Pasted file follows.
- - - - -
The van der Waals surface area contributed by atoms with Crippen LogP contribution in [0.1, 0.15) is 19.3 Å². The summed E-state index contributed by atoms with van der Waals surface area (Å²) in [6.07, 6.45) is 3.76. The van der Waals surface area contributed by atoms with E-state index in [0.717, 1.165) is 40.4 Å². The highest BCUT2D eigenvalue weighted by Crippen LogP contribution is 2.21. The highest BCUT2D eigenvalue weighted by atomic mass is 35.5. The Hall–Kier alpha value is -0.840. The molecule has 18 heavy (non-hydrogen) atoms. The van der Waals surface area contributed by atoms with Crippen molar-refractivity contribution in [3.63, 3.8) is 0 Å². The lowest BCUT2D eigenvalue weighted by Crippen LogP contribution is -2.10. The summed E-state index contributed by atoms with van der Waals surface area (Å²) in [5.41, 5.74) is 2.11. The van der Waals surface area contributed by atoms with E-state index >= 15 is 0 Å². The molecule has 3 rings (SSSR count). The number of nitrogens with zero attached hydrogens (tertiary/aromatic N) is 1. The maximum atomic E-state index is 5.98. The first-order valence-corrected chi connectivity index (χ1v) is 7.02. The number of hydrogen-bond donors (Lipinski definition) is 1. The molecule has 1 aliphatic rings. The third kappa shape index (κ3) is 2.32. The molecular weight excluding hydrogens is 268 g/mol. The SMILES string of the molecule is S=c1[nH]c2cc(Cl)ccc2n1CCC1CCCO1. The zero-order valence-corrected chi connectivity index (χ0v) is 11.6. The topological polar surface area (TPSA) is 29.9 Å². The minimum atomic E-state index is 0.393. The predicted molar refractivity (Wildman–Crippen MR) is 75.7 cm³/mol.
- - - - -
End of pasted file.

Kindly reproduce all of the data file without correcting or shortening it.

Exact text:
The van der Waals surface area contributed by atoms with Crippen LogP contribution in [0.1, 0.15) is 19.3 Å². The summed E-state index contributed by atoms with van der Waals surface area (Å²) in [6.07, 6.45) is 3.76. The van der Waals surface area contributed by atoms with E-state index in [0.717, 1.165) is 40.4 Å². The highest BCUT2D eigenvalue weighted by Crippen LogP contribution is 2.21. The highest BCUT2D eigenvalue weighted by atomic mass is 35.5. The Hall–Kier alpha value is -0.840. The molecule has 18 heavy (non-hydrogen) atoms. The van der Waals surface area contributed by atoms with Crippen molar-refractivity contribution in [3.63, 3.8) is 0 Å². The lowest BCUT2D eigenvalue weighted by Crippen LogP contribution is -2.10. The summed E-state index contributed by atoms with van der Waals surface area (Å²) in [5.41, 5.74) is 2.11. The van der Waals surface area contributed by atoms with E-state index >= 15 is 0 Å². The molecule has 3 rings (SSSR count). The number of nitrogens with zero attached hydrogens (tertiary/aromatic N) is 1. The maximum atomic E-state index is 5.98. The first-order valence-corrected chi connectivity index (χ1v) is 7.02. The number of hydrogen-bond donors (Lipinski definition) is 1. The molecule has 1 aliphatic rings. The third kappa shape index (κ3) is 2.32. The molecular weight excluding hydrogens is 268 g/mol. The SMILES string of the molecule is S=c1[nH]c2cc(Cl)ccc2n1CCC1CCCO1. The zero-order valence-corrected chi connectivity index (χ0v) is 11.6. The topological polar surface area (TPSA) is 29.9 Å². The minimum atomic E-state index is 0.393. The predicted molar refractivity (Wildman–Crippen MR) is 75.7 cm³/mol.